Councillors back Aberdeen Union Terrace Gardens plan
The proposals for Union Terrace Gardens have divided opinion in Aberdeen
Aberdeen's controversial plan to raise Union Terrace Gardens and create a civic square has been backed.
Councillors voted to back the scheme, which involves a £50m donation from the oil tycoon Sir Ian Wood. An anonymous businessman had also pledged £5m.
It means detailed plans will now be taken to the next stage.
The decision follows a public consultation in which 55% of respondents said they did not want the new square.
Sir Ian Wood said the long-term winners would be the people of Aberdeen.
"I am pleased that Aberdeen City Council has been visionary and far sighted in taking what must have been a very difficult decision on backing the proposal for transformational change in our city centre," he said.
"Many important issues have been raised and discussed during the course of the last 12 months.
"The polarisation on this very important issue has not been healthy for our city and, now that a positive decision has been taken, every effort must be made to take account of the various concerns expressed and ensure that the project proceeds in a way that will have the optimum impact and benefit for the citizens of Aberdeen.
"Today is not about winners or losers, certainly not in the context of the present parties involved.
"I believe if we make the right decisions over the next few months, all of the parties, including those who might feel they have lost today, will be winners and certainly the citizens of Aberdeen should be the long-term winners."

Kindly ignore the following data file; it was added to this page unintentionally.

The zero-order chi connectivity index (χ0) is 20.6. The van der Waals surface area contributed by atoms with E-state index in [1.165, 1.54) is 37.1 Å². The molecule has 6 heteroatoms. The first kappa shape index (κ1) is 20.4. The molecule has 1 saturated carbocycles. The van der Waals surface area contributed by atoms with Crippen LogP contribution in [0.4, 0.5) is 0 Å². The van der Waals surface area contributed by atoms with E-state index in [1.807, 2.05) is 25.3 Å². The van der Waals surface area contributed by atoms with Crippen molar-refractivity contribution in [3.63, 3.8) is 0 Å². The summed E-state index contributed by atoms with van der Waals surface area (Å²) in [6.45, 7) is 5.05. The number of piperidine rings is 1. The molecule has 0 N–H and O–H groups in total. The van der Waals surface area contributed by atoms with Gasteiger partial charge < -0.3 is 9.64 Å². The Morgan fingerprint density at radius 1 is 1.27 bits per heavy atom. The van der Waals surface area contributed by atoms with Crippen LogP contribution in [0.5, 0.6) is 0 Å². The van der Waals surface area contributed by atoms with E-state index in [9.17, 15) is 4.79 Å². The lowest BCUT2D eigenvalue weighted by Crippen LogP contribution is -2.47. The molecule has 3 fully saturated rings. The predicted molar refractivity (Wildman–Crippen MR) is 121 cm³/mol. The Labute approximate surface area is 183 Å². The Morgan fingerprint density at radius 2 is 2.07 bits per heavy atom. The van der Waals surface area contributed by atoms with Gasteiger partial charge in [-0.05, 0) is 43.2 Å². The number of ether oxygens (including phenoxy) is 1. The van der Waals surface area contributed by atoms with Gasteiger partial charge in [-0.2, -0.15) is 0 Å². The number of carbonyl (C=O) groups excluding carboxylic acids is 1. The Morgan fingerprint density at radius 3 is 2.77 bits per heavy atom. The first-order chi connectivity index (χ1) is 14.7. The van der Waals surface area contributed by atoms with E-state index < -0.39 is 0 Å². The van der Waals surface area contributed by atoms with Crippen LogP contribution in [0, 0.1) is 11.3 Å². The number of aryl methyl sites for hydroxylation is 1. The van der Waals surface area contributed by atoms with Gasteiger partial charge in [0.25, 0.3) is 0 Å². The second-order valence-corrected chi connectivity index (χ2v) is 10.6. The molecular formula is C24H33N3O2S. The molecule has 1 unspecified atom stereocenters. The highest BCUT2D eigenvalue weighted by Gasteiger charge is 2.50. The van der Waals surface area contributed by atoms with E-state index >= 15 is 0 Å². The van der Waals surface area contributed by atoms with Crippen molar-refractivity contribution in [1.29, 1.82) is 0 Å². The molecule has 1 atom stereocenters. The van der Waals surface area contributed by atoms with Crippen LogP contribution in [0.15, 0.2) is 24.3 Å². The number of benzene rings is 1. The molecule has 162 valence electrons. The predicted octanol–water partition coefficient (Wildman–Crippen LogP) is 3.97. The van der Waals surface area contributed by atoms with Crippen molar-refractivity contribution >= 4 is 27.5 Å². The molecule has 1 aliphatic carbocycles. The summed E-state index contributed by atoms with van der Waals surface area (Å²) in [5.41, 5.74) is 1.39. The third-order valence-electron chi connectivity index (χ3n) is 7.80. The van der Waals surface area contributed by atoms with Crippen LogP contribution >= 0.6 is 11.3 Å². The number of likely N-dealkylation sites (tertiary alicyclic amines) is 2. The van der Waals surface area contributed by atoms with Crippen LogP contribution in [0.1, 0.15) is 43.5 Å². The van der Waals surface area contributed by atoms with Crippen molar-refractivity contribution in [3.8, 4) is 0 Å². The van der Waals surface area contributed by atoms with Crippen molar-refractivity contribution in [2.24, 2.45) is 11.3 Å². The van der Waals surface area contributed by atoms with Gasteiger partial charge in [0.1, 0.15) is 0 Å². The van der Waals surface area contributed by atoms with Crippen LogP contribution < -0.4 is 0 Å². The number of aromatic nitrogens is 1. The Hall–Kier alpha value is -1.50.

Peacock Visual Arts, which had put forward an alternative proposal to create a £13m contemporary art centre on the site, which was previously approved, said it was bitterly disappointed by the decision.
Elly Rothnie, the group's campaign director, said: "We are absolutely devastated, not just for Peacock's amazing new centre but for the people of Aberdeen who the city council have ignored today.
"The people of Aberdeen spoke during the public consultation when they said clearly that people did not want the square and what they wanted was the gardens and Peacock's new art centre.
Singer Annie Lennox had urged councillors to reject the plans
"The future for Peacock is now very, very precarious."
Peacock's board will meet on Thursday to discuss its future.
Kevin Stewart, deputy leader of Aberdeen City Council, said: "I'm pleased that the council has taken the decision it has today.
"I hope that a compromise can be reached with Peacock so that we can have both the city square concept and a contemporary arts centre as part of the design competition, and I await with great interest what designers and architects can come up with."
During the meeting, Provost Peter Stephen read an extract from a letter submitted by Malcolm Webb, the chief executive of industry body Oil and Gas UK.
Mr Webb said that if the council voted against the civic square proposal "it risks sending out the message that Aberdeen is not open to improvement and change and lacks vision for the future."
Planning officials recommended that councillors back the City Square civic area plans.
However, a public consultation on the issue found that most people were against the proposal.
A 10,000-strong petition opposing the civic square option was also handed over to the city council last week.
The Royal Incorporation of Architects in Scotland (RIAS) said it backed the alternative plans by the Peacock Visual Arts Group.
The organisation, which represents Scotland's architects, called the art centre plans "visionary" and said the civic square option could "destroy an important amenity and breathing space".
Singer Annie Lennox, who is from the city, had written to every Aberdeen councillor ahead of the vote urging them to reject Sir Ian's plans.
She said that to carry on with the project would be "an act of civic vandalism and abandonment of democracy".
Former council worker Renee Margaret Slater pledged £10,000 to the Peacock arts centre plan and a pensioner pledged another £10,000.
Aberdeen City and Shire Economic Future (Acsef), which wants to develop the square, said Aberdeen needed a city centre to be proud of.
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